President Paula Johnson Joins WBUR Town Hall on Racial Inequities Revealed by COVID-19
On June 9, Wellesley President Paula Johnson joined U.S. Rep. Ayanna Pressley and Dr. Mary Travis Bassett, director of the François-Xavier Bagnoud Center for Health and Human Rights at Harvard and professor at the Harvard T.H. Chan School of Public Health, for a WBUR digital town hall to discuss the racial inequities revealed by the COVID-19 pandemic in the United States. Hosted by Kimberly Atkins, senior news correspondent, the conversation was part of a broader series launched by WBUR this spring.
Johnson, Pressley, and Bassett discussed why people of color are dying of the virus at disproportionate and devastating rates, the process of data collection during this pandemic, and how to address the underlying structural causes of the racial disparity in health outcomes. Atkins took questions from the Boston-area audience.
Johnson, a cardiologist who worked to change policy to include information on sex differences in medical research to uncover gender bias, opened the town hall with an explanation of the role of data in understanding and combating the pandemic. “Data are critical because if we don’t have the right data, we can’t measure or know exactly where to target our prevention, our therapies, and any intervention,” she said. “What we know from this pandemic is that we really have had inadequate data from the very beginning.”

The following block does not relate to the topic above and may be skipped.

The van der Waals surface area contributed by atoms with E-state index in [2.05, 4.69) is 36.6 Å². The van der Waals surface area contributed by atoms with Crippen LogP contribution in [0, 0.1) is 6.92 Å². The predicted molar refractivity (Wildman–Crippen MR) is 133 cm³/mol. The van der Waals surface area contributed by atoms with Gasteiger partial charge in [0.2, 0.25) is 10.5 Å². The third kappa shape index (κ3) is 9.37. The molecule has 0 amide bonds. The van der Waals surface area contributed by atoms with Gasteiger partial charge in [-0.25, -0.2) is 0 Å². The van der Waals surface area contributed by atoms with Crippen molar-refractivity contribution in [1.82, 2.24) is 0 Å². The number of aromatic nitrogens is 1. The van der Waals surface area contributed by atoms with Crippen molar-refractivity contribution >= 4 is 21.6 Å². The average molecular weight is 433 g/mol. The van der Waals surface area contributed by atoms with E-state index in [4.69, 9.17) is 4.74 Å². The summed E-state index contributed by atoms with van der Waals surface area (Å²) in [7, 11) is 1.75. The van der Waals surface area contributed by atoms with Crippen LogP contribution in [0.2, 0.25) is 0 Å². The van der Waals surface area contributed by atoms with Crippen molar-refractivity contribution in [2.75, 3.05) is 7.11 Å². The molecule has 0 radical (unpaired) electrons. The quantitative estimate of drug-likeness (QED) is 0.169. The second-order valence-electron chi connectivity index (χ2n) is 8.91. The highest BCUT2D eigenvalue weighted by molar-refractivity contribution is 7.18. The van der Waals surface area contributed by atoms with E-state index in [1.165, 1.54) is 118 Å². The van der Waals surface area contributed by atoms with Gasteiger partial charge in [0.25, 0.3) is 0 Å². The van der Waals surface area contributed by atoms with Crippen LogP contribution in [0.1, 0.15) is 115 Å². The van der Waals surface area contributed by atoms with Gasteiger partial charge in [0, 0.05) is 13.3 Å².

Johnson pointed out that nearly half of the race data on the pandemic is missing in cases reported by the federal government. “The CDC really just mandated the collection of race data constantly only about a week ago,” she said. “It’s important to get the whole story, not just even in the silos, but to understand, for example, how we intersect race and ethnicity with sex.”
Bassett spoke to the importance of contextualizing data, once it is successfully collected, to combat the disparities in outcomes. She also explained how to spot poor interpretations of data. “Having the data doesn’t guarantee that it will be interpreted in a way that isn’t racist, frankly,” she said. Racist interpretations, she explained, “typically place the problem with the person, rather than talking about the environment in which people live.”
“We are part of the United States, and therefore, of course there is structural racism in our institutions ... we have to take responsibility, particularly as scientists, and as people in the medical field, to rigorously examine what those roots are, and how we get to the bottom of it.”President Paula A. Johnson
She urged people not to seek individualistic explanations for the differences in coronavirus infection and death rates across communities, rather than structural explanations. “We have to look at the environments that have made it a fact that the legacy of this country’s treatment of people of African descent is literally written on our bodies,” she said.
Pressley said disaggregated, publicly reported race data on coronavirus cases can help cities direct resources, ameliorate outbreaks, and ensure an equitable public health response, citing Massachusetts as one of the more effective states in this regard. “Massachusetts was a leader, and one of the first three states to begin collecting and reporting racial data, and it directly informed what our response was in Chelsea, and how resources were marshaled in Roxbury, Mattapan, Dorchester, and later in Randolph,” she said.